Back in 2003, Oracle launched the Oracle Grid. Tie a bunch of computers together, put their resources in a single pool and you get a super stable and scalable system. By the way, run it on Linux and you'll save money on your software licences too.
That was 2003. So what does Oracle co-president Charles Philips tell delegates at the 2005 LinuxWorld conference in San Francisco?
Surely he wouldn't bore them to sleep with a shameless pitch for the Oracle Grid, would he? He wouldn't put up a slide with market share figures, showing that the Oracle database is bigger than IBM's DB2?
Oracle would never act so thankless as to use the opening keynote of such a major industry event for a 20 minute sales pitch, leaving half of the 45 minute slot unused.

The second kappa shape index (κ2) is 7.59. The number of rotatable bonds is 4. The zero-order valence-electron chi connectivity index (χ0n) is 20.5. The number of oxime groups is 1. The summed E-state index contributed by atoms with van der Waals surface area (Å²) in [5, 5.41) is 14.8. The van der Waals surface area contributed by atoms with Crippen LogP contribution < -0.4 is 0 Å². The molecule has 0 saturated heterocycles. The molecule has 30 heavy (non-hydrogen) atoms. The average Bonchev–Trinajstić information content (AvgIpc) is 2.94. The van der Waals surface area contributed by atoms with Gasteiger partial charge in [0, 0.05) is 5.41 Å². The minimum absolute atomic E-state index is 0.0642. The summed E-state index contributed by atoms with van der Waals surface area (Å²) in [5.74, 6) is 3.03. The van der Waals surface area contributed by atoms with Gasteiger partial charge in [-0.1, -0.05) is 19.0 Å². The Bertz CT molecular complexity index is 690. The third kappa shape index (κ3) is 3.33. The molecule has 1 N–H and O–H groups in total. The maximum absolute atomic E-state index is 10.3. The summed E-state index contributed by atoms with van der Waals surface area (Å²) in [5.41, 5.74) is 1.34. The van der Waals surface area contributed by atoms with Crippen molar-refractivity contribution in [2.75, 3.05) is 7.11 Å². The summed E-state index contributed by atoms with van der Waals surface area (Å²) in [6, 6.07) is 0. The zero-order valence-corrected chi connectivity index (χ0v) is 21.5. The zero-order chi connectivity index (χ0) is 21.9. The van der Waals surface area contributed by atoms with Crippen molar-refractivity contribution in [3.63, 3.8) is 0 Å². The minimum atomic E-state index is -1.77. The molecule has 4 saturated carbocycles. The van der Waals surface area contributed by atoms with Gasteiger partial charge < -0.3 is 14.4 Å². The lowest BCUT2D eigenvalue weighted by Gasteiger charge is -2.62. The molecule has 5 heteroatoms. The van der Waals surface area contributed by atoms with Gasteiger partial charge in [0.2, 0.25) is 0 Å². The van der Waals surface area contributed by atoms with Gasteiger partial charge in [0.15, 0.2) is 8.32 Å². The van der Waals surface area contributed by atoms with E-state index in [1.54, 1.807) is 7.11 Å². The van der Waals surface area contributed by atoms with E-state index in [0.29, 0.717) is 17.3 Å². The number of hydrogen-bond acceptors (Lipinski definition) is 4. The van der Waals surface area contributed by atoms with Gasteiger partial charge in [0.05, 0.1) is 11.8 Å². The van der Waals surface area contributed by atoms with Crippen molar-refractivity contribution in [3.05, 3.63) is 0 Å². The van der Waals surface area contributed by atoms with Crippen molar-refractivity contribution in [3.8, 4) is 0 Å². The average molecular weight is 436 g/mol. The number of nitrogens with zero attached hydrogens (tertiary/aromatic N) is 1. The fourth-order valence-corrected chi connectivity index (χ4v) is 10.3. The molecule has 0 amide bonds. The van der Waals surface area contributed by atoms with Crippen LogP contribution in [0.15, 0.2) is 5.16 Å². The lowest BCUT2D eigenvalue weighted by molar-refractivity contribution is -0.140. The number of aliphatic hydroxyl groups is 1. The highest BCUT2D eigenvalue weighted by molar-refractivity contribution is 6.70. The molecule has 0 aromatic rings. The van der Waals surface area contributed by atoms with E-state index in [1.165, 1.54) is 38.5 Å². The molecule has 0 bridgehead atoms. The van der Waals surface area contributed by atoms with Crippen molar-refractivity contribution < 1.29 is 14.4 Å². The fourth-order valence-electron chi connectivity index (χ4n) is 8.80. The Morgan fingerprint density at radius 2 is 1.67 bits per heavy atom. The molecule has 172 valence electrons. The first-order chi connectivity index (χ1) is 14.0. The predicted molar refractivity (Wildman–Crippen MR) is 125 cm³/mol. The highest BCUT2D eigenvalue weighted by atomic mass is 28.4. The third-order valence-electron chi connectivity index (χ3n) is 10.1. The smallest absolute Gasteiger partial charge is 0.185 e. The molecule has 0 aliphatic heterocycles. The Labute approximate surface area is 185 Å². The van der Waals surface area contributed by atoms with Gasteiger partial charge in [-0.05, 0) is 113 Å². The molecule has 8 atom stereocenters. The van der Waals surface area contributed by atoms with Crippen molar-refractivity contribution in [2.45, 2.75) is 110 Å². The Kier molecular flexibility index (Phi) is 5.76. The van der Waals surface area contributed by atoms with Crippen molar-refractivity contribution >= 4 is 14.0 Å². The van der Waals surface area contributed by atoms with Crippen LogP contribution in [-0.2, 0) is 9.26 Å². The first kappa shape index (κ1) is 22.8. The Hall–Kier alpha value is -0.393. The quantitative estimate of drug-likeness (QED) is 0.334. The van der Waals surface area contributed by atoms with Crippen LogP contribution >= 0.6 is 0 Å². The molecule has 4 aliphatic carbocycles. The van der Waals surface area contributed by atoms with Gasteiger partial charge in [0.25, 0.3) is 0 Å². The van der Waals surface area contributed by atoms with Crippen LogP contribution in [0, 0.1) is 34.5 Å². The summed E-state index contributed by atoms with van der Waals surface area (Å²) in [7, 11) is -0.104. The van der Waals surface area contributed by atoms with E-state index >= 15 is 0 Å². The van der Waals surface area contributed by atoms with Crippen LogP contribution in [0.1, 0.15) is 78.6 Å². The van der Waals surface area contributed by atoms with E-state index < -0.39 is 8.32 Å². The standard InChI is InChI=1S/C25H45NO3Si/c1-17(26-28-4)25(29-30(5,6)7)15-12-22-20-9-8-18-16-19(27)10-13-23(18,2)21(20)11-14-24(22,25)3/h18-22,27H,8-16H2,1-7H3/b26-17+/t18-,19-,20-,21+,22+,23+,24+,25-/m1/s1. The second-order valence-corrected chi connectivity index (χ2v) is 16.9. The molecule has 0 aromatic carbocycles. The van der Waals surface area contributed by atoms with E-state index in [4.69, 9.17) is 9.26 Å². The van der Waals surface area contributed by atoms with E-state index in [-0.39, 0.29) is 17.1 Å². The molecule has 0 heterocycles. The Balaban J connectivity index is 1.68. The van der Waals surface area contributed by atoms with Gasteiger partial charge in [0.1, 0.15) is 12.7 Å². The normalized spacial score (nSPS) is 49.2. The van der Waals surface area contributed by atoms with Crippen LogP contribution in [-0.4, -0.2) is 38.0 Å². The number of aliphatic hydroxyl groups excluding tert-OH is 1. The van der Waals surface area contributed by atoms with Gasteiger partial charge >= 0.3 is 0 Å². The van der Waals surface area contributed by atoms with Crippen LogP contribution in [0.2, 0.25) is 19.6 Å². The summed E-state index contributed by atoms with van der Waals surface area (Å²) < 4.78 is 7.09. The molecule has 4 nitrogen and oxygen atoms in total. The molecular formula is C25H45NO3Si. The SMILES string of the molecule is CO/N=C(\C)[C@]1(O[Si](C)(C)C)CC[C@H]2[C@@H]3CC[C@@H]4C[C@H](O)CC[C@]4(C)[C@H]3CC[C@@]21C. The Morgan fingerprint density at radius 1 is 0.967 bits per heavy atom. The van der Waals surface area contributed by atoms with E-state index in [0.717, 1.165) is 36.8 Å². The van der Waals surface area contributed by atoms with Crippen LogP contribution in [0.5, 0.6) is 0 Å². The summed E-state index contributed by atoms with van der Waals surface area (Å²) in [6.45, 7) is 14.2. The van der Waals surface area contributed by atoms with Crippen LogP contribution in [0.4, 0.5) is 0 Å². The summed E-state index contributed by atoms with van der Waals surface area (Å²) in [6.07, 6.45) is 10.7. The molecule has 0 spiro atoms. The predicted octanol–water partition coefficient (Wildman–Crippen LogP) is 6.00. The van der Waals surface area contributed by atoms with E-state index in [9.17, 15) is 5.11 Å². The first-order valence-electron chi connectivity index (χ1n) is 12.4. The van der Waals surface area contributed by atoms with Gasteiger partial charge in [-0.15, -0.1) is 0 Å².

But yes, they did.
"Oracle is 100 per cent behind Linux," Philips said this morning at the event. Good for you, mate. Now if only if you could get behind the people that you address as well, that would be even better.
Philips persues a second carreer as hypnotist. Lesson 1: put an audience to sleep. Mission: accomplished.
IBM and Technical University of Munich team demonstrate how Shor's algorithm, which can't be cracked by conventional computers, can be solved quickly with quantum computing
Hubble Space Telescope finds superflares from young red dwarfs could strip away planetary atmosphere
Younger stars are 100 to 1,000 times more energetic than when they're older
Two of the big four supermarkets will use the system to control sales of restricted products
PUBG news and updates: November's Update #23 to bring new Skorpion pistol and changes to blue zone visibility
Genuinely useful side-arm coming to PUBG in Update #23